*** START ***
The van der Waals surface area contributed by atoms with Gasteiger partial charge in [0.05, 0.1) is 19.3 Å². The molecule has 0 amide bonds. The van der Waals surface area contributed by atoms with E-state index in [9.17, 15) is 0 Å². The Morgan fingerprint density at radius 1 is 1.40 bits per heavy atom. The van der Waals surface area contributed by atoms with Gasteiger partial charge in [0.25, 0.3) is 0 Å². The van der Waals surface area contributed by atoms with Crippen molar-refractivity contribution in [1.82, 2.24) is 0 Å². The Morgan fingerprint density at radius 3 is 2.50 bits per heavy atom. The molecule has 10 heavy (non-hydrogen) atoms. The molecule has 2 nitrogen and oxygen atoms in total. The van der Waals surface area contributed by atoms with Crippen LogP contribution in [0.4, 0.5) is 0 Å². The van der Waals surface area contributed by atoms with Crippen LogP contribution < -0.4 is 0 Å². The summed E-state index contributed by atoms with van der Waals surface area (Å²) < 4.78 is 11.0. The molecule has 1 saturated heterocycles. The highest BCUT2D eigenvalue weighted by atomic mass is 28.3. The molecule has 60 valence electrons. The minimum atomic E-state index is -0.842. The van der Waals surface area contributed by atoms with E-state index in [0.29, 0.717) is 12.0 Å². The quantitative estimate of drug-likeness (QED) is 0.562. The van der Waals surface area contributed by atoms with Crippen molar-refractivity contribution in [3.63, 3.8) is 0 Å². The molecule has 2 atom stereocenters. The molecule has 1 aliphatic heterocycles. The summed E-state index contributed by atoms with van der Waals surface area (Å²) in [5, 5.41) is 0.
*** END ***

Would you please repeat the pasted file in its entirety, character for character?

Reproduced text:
The van der Waals surface area contributed by atoms with Gasteiger partial charge in [0.05, 0.1) is 19.3 Å². The molecule has 0 amide bonds. The van der Waals surface area contributed by atoms with E-state index in [9.17, 15) is 0 Å². The Morgan fingerprint density at radius 1 is 1.40 bits per heavy atom. The van der Waals surface area contributed by atoms with Gasteiger partial charge in [0.25, 0.3) is 0 Å². The van der Waals surface area contributed by atoms with Crippen molar-refractivity contribution in [1.82, 2.24) is 0 Å². The Morgan fingerprint density at radius 3 is 2.50 bits per heavy atom. The molecule has 10 heavy (non-hydrogen) atoms. The molecule has 2 nitrogen and oxygen atoms in total. The van der Waals surface area contributed by atoms with Crippen LogP contribution in [0.4, 0.5) is 0 Å². The van der Waals surface area contributed by atoms with Crippen LogP contribution < -0.4 is 0 Å². The summed E-state index contributed by atoms with van der Waals surface area (Å²) < 4.78 is 11.0. The molecule has 1 saturated heterocycles. The highest BCUT2D eigenvalue weighted by atomic mass is 28.3. The molecule has 60 valence electrons. The minimum atomic E-state index is -0.842. The van der Waals surface area contributed by atoms with E-state index in [0.29, 0.717) is 12.0 Å². The quantitative estimate of drug-likeness (QED) is 0.562. The van der Waals surface area contributed by atoms with Crippen molar-refractivity contribution in [3.63, 3.8) is 0 Å². The molecule has 2 atom stereocenters. The molecule has 1 aliphatic heterocycles. The summed E-state index contributed by atoms with van der Waals surface area (Å²) in [5, 5.41) is 0.